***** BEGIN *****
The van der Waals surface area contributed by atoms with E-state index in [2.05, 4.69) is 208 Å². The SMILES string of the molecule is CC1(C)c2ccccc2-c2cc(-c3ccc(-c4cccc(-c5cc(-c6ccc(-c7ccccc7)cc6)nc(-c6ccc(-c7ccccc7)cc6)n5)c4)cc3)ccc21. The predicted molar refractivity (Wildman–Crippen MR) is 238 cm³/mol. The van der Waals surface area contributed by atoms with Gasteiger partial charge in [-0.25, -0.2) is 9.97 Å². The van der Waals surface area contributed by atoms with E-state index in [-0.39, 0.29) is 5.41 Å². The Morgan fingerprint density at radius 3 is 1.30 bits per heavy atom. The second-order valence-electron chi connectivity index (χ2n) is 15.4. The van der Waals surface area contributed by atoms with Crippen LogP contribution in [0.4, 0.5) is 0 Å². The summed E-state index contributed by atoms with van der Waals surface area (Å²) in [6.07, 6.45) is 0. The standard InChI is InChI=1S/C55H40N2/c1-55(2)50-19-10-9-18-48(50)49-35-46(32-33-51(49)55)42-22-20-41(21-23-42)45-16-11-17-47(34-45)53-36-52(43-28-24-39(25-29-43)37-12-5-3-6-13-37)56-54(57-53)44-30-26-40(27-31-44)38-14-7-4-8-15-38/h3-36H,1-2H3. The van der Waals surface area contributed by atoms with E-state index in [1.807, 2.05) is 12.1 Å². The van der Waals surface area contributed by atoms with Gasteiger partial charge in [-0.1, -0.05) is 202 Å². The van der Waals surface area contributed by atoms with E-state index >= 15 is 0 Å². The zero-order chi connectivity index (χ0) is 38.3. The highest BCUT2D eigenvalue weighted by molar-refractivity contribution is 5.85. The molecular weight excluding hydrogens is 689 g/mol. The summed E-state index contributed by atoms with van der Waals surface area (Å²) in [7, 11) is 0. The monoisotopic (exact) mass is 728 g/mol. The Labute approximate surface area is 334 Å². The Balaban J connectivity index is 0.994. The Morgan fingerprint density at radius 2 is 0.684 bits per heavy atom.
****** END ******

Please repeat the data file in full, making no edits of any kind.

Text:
The van der Waals surface area contributed by atoms with E-state index in [2.05, 4.69) is 208 Å². The SMILES string of the molecule is CC1(C)c2ccccc2-c2cc(-c3ccc(-c4cccc(-c5cc(-c6ccc(-c7ccccc7)cc6)nc(-c6ccc(-c7ccccc7)cc6)n5)c4)cc3)ccc21. The predicted molar refractivity (Wildman–Crippen MR) is 238 cm³/mol. The van der Waals surface area contributed by atoms with Gasteiger partial charge in [-0.25, -0.2) is 9.97 Å². The van der Waals surface area contributed by atoms with E-state index in [-0.39, 0.29) is 5.41 Å². The Morgan fingerprint density at radius 3 is 1.30 bits per heavy atom. The second-order valence-electron chi connectivity index (χ2n) is 15.4. The van der Waals surface area contributed by atoms with Crippen LogP contribution in [0.4, 0.5) is 0 Å². The summed E-state index contributed by atoms with van der Waals surface area (Å²) in [6.07, 6.45) is 0. The standard InChI is InChI=1S/C55H40N2/c1-55(2)50-19-10-9-18-48(50)49-35-46(32-33-51(49)55)42-22-20-41(21-23-42)45-16-11-17-47(34-45)53-36-52(43-28-24-39(25-29-43)37-12-5-3-6-13-37)56-54(57-53)44-30-26-40(27-31-44)38-14-7-4-8-15-38/h3-36H,1-2H3. The van der Waals surface area contributed by atoms with E-state index in [1.807, 2.05) is 12.1 Å². The van der Waals surface area contributed by atoms with Gasteiger partial charge in [-0.1, -0.05) is 202 Å². The van der Waals surface area contributed by atoms with E-state index >= 15 is 0 Å². The zero-order chi connectivity index (χ0) is 38.3. The highest BCUT2D eigenvalue weighted by molar-refractivity contribution is 5.85. The molecular weight excluding hydrogens is 689 g/mol. The summed E-state index contributed by atoms with van der Waals surface area (Å²) in [7, 11) is 0. The monoisotopic (exact) mass is 728 g/mol. The Labute approximate surface area is 334 Å². The Balaban J connectivity index is 0.994. The Morgan fingerprint density at radius 2 is 0.684 bits per heavy atom.